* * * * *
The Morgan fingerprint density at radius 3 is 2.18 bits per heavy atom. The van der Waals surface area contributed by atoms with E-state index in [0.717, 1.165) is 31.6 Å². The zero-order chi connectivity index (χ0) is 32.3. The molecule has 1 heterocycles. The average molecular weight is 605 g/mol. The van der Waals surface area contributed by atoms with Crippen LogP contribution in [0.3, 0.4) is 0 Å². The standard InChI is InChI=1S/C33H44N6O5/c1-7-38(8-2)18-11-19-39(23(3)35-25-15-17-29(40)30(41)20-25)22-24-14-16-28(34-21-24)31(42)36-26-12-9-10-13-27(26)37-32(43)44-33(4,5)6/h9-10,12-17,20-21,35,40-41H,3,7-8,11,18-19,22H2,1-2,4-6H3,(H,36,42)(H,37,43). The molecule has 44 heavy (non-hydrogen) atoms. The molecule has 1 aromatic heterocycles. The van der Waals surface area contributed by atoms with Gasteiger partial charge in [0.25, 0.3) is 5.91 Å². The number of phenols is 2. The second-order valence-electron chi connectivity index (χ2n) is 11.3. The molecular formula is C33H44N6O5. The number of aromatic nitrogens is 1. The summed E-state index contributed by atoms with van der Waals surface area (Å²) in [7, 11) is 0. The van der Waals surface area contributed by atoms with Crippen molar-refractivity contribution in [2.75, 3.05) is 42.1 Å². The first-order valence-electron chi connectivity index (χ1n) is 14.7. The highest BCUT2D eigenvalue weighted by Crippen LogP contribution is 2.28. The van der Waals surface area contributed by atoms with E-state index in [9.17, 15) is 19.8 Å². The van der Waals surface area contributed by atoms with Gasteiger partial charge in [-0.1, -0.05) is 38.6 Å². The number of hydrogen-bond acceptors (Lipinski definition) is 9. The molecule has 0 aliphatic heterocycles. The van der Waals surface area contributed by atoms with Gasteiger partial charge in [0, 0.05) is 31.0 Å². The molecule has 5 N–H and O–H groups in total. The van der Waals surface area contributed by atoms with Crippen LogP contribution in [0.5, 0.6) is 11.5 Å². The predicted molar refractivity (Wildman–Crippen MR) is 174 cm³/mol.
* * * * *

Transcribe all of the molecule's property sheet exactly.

The Morgan fingerprint density at radius 3 is 2.18 bits per heavy atom. The van der Waals surface area contributed by atoms with E-state index in [0.717, 1.165) is 31.6 Å². The zero-order chi connectivity index (χ0) is 32.3. The molecule has 1 heterocycles. The average molecular weight is 605 g/mol. The van der Waals surface area contributed by atoms with Crippen LogP contribution in [0.3, 0.4) is 0 Å². The standard InChI is InChI=1S/C33H44N6O5/c1-7-38(8-2)18-11-19-39(23(3)35-25-15-17-29(40)30(41)20-25)22-24-14-16-28(34-21-24)31(42)36-26-12-9-10-13-27(26)37-32(43)44-33(4,5)6/h9-10,12-17,20-21,35,40-41H,3,7-8,11,18-19,22H2,1-2,4-6H3,(H,36,42)(H,37,43). The molecule has 44 heavy (non-hydrogen) atoms. The molecule has 1 aromatic heterocycles. The van der Waals surface area contributed by atoms with Gasteiger partial charge in [0.25, 0.3) is 5.91 Å². The number of phenols is 2. The second-order valence-electron chi connectivity index (χ2n) is 11.3. The molecular formula is C33H44N6O5. The number of aromatic nitrogens is 1. The summed E-state index contributed by atoms with van der Waals surface area (Å²) in [7, 11) is 0. The van der Waals surface area contributed by atoms with Crippen molar-refractivity contribution in [2.75, 3.05) is 42.1 Å². The first-order valence-electron chi connectivity index (χ1n) is 14.7. The highest BCUT2D eigenvalue weighted by Crippen LogP contribution is 2.28. The van der Waals surface area contributed by atoms with E-state index in [9.17, 15) is 19.8 Å². The van der Waals surface area contributed by atoms with Gasteiger partial charge in [-0.1, -0.05) is 38.6 Å². The number of hydrogen-bond acceptors (Lipinski definition) is 9. The molecule has 0 aliphatic heterocycles. The van der Waals surface area contributed by atoms with Gasteiger partial charge in [0, 0.05) is 31.0 Å². The molecule has 5 N–H and O–H groups in total. The van der Waals surface area contributed by atoms with Crippen LogP contribution in [0.5, 0.6) is 11.5 Å². The predicted molar refractivity (Wildman–Crippen MR) is 174 cm³/mol.